Artist living in Harlem

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Khari Turner (b. 1991) is an American artist. His works are expressive of how he uses spontaneous brushstrokes very intensively, and clear depcition of the African Amerian’s features of nose and mouth, yet in chaotic and immersive texture with the various interesting effects, they are embodies of the popular culture within their community, they show a strong attitude and pride.

Even that he works with very surrealistic colourful palette with canvas, but I excessively love the monochromatic black and white in a combination with the colour and the flesh. These are ink on paper, and splash and smear use of black and white paint, so many interesting actions with the drips; scribble; bleed and smear…

The noses and lips of black skin represent my history and connection to my heritage, but they also represent the fact that people with wider noses, thicker lips, and darker skin statistically getting longer prison sentences in the US and this positive and negative is what drive the point of the work.

Khari Turner
“To be a Negro in this country and to be relatively conscious is to be in a rage almost all the time” this piece is named after a James Baldwin quote. I could tell you I planned on making this piece before all of the protest, but as I was making it, that’s all I could think about. I do not feel like being this mad but I can’t help that. I don’t want to make work directly about the protest but I know it’s going to happen. This month I have dedicated to making something everyday for the month of June. As an artist and as my own person I fought to get where I am now, I can’t let those before me down and I need to push. If you know anything about me or my work, you know that this is where my heart will always take me. I have donated to so many things lately. I hope everyone has the opportunity and can donate to many causes. If you have a reliable and safe org to donate to leave it in the comments. I can’t go outside so I’ll make work and keep donating to those who are protesting. #bricklanegalleryopencall @bricklanegallery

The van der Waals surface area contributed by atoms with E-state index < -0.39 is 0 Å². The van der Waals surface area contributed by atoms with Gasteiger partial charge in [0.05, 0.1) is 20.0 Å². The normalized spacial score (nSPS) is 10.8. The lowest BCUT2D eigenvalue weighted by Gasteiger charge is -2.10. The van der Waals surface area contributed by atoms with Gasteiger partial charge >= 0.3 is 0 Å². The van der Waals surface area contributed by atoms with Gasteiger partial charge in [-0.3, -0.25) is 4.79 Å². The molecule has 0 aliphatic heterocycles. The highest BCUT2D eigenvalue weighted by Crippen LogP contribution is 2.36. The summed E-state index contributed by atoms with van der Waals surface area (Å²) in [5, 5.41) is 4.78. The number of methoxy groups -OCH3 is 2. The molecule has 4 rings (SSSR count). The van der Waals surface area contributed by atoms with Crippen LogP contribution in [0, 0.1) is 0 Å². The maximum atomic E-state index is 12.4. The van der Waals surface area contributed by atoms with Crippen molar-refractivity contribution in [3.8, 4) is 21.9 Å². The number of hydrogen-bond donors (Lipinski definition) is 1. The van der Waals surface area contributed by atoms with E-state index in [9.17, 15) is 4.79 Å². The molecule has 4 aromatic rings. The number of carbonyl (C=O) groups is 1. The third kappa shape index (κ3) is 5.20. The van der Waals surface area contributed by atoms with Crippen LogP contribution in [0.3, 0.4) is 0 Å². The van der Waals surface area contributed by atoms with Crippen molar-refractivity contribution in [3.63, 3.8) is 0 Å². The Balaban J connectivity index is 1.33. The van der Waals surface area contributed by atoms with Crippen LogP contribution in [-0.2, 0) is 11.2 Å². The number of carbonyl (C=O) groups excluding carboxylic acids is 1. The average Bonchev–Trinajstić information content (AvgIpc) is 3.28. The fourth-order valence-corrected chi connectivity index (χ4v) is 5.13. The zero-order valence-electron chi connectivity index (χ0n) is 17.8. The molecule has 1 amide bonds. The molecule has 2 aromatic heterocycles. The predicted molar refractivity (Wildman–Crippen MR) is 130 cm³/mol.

https://khariturner.com/about

https://www.instagram.com/khari.raheem/

Daniel Richter

Daniel Richter, ‘Tarifa’, 2001
Tarifa, 2001
Oil on canvas, 137 4/5 × 110 1/5 in, 350 × 280 cm
Daniel Richter, ‘Süden’, 2002
Süden, 2002
Oil on canvas
289.4 × 299.6 cm
Daniel Richter - Grimm Gallery
Gundula, 2001
Oil on canvas
230 x 150 cm
Daniel Richter, Flash (small version), 2009
Flash (small version), 2009
Oil on canvas
270 x 220 cm

Daniel Richter, ohne Titel (untitled), 2009
ohne Titel (untitled), 2009
Oil on canvas, 298 x 598 cm | 117 3/8 x 235 3/8 in

Daniel Richter (b. 1962) is a German painter whose strongly coloured, often slightly surreal paintings convey current events and art historical issues with an irreverent and energetic approach.

A way of working through the insecurity, fear and paranoia of being in the world. The key, he says, is to avoid distance and to make painting human: “The moment you take something that has a human effect on you, something you can’t describe, the whole thing transforms from a topic to something that is about yourself.”

“I wanted to bring as much information into a painting as possible, which was, on a very simple level, a way of coping with reality,”

in the painting Tarifa, that moves me so much, not only the vivid colour almost-fluorescent colors and variegated brushstrokes. This reminds me of heat detection of living beings… these figures are crammed and flowing in a small representation of a dark sea… cold and desperate… the strong distortion of the facial expression… these are indexes for danger, for fear and death, for a clue in topic of refugee, or a situations of rebellion.

i think the fluorescent colour and psychedelic scene is a very contemporary approach, as the paint is only relatively new, here i dig into some research on paint that has fluorescent pigment / or even glow in the dark.

The brothers Robert C. Switzer (1914 – 1997) and Joe Switzer where the inventors of the first fluorescent pigments which they called Day-Glo. Felix De Boeck (°1898 – + 1995) is one of those first artists to experiment with fluorescent colors. The Boeck only made eighteen fluorescent paintings. “ He used earlier grafisms – mostly self-portraits, portraits of Vincent Van Gogh and a few abstract works”. He soon realized that fluorescent paints have a limited lifespan. In conclusion: Fluorescent painting only last a short time. Even if the works are conserved optimally, the first signs of intensity loss will be visible after five years.

https://grimmgallery.com/artists/46-daniel-richter

https://journals.openedition.org/ceroart/1659